OLNEY, Ill. (WTHI) - News 10's Matt Gregory has the story of one Olney veteran who became a hero to a
"If you haven't been there, imagination don't get close to it, because that is one of the roughest deals you can live with," Veteran Earl Scherer said.
Memories of the World War II weigh heavily on Earl Scherer.
It's been more than 60 years since his boots touched the sands of Omaha Beach in Normandy.
Now, his boots are replaced with a pair of loafers and the memory of a life he changed.
Earl's story starts a few weeks after the allied forces D-Day invasion of Europe.
"The only thing we could do was dig in, because all we had was the ocean behind us—no way to go back."
Earl, then a 26-year-old Sergeant in the 18th Ordnance Company of the United State Army pushed on through Europe with the combined Allied Forces under General Dwight Eisenhower.
"We went through Paris, and, from there, we went to Belgium and from there to the Netherlands," Earl said.
Maastricht, Holland to be exact.
A Dutch city ravaged by Nazi occupation.
When the Allied Forces arrived the streets were desolate and lined with starving people.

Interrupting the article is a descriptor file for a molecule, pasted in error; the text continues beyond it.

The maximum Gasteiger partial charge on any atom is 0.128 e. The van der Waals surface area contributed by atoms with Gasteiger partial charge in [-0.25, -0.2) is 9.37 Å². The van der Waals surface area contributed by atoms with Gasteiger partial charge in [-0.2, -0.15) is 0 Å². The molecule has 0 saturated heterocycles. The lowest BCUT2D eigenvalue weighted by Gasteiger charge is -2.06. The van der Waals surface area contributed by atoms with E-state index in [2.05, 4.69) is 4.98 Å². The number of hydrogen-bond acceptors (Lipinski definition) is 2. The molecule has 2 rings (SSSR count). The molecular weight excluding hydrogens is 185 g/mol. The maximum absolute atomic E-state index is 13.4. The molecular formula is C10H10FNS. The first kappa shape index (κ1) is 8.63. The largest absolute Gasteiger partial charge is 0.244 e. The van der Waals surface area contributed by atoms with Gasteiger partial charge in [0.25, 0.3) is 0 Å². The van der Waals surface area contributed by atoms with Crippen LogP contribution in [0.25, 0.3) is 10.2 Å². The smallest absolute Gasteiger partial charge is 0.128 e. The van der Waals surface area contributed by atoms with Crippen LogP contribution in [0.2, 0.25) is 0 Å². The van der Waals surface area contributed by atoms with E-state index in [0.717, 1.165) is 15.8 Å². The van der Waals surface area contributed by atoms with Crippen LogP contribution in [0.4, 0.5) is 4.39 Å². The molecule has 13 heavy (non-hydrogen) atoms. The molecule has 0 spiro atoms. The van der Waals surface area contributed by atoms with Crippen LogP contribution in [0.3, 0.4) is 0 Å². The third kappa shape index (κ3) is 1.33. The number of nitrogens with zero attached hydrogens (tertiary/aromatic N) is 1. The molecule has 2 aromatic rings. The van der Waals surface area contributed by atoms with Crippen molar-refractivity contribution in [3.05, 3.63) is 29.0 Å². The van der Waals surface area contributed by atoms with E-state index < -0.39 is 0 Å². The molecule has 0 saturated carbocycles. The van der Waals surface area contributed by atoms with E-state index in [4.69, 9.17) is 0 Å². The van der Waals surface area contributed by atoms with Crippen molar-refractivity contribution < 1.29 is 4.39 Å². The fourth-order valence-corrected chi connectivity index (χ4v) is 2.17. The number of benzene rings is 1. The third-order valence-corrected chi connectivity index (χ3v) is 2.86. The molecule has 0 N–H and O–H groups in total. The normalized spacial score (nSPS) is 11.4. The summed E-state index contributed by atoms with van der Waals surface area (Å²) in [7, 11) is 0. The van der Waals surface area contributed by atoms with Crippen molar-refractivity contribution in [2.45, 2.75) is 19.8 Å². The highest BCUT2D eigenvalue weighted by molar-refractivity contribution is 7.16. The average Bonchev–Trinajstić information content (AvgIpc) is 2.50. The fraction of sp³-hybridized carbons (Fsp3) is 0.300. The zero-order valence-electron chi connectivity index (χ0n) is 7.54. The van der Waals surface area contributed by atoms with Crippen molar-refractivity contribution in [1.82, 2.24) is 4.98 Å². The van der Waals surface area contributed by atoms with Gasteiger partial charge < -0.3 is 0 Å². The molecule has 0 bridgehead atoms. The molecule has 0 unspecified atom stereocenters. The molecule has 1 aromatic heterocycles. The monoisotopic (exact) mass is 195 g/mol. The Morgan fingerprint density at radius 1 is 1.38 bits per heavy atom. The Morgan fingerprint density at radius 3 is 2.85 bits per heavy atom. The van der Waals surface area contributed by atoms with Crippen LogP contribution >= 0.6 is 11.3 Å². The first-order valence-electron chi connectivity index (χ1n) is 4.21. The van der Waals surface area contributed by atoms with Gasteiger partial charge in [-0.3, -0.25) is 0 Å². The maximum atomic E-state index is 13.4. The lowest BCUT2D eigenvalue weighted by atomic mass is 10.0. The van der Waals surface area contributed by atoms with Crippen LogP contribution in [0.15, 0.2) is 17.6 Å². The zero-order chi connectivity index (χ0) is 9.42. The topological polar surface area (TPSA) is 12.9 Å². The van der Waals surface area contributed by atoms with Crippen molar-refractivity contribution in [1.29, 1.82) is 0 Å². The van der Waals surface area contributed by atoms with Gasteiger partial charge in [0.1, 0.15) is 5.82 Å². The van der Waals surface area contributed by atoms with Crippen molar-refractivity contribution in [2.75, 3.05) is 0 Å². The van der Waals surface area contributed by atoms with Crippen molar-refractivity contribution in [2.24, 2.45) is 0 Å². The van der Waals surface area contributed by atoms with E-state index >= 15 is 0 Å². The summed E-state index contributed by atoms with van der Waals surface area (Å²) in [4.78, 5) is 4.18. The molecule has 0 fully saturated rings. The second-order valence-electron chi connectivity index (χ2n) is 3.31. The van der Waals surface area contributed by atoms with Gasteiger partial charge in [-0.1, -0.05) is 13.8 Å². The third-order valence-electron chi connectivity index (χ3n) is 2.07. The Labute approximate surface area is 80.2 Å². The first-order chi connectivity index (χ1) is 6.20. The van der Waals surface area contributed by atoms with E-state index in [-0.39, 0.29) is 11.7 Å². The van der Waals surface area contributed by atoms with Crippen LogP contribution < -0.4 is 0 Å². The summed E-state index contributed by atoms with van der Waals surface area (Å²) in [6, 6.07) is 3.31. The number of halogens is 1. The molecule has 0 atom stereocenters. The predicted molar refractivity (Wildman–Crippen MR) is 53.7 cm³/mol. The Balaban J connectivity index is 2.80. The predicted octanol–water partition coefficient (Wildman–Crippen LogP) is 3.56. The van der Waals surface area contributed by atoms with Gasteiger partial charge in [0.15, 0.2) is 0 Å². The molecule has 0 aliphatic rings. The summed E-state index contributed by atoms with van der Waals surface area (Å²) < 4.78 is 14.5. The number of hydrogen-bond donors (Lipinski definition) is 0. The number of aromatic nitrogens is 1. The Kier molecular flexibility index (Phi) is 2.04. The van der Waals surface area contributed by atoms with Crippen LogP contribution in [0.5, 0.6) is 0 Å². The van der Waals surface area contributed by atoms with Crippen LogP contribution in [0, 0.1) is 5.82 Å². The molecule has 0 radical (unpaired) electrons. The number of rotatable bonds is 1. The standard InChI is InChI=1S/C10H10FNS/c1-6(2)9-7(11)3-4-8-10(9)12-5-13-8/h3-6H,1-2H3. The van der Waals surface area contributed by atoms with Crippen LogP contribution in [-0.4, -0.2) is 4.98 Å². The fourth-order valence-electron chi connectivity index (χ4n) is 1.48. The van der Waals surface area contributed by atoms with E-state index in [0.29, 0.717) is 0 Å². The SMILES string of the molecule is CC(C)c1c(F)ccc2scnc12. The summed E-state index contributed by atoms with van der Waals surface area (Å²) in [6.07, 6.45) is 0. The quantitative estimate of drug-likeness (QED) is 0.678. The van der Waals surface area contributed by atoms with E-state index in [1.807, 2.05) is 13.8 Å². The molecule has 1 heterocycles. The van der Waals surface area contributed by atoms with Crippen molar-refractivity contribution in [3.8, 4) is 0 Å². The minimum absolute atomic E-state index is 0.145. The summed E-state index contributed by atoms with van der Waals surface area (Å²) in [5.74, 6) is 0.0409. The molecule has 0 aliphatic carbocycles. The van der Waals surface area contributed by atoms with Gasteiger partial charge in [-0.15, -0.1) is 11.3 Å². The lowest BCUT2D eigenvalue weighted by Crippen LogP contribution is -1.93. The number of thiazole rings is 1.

One evening, just outside the encampment Earl was in, a line of 6 starving women and a little boy waited.
"I went over and gave that little boy—I had a mess cup about half full, I dumped it into his beat up old kettle, and I said you come back tomorrow and ill have some more for you," Earl stated.
That little boy was Bert Dahlmans.
Earl would feed him everyday for the rest of his time in Maastricht.
After the Allied Forces moved on, he kept a photograph of Bert with him.
"I often wondered if that boy lived or died," said Earl.
53 years later, a Dutch couple that Earl met set out to find the boy in the picture.
In 1997, Earl received a phone call based out of the Netherlands, from the little boy in the picture: Bert Dahlmans.
After several phone calls, they were reunited in the city that Earl helped to liberate.
"Bert told me, he said, ‘if it wasn't for you, I'd have starved to death,'" Earl said.
Earl and Bert would stay in contact up until Bert's death in 2002.
Even though the meeting stirred difficult memories of World War II, Earl's fondest way of remembering his work as a soldier is to remember the life he saved.
"I often think of that meeting after 53 years, but, you know, it was worth every bit of it," Earl finished.
- MORE INFORMATION ON THE BOOK | Earl's Story
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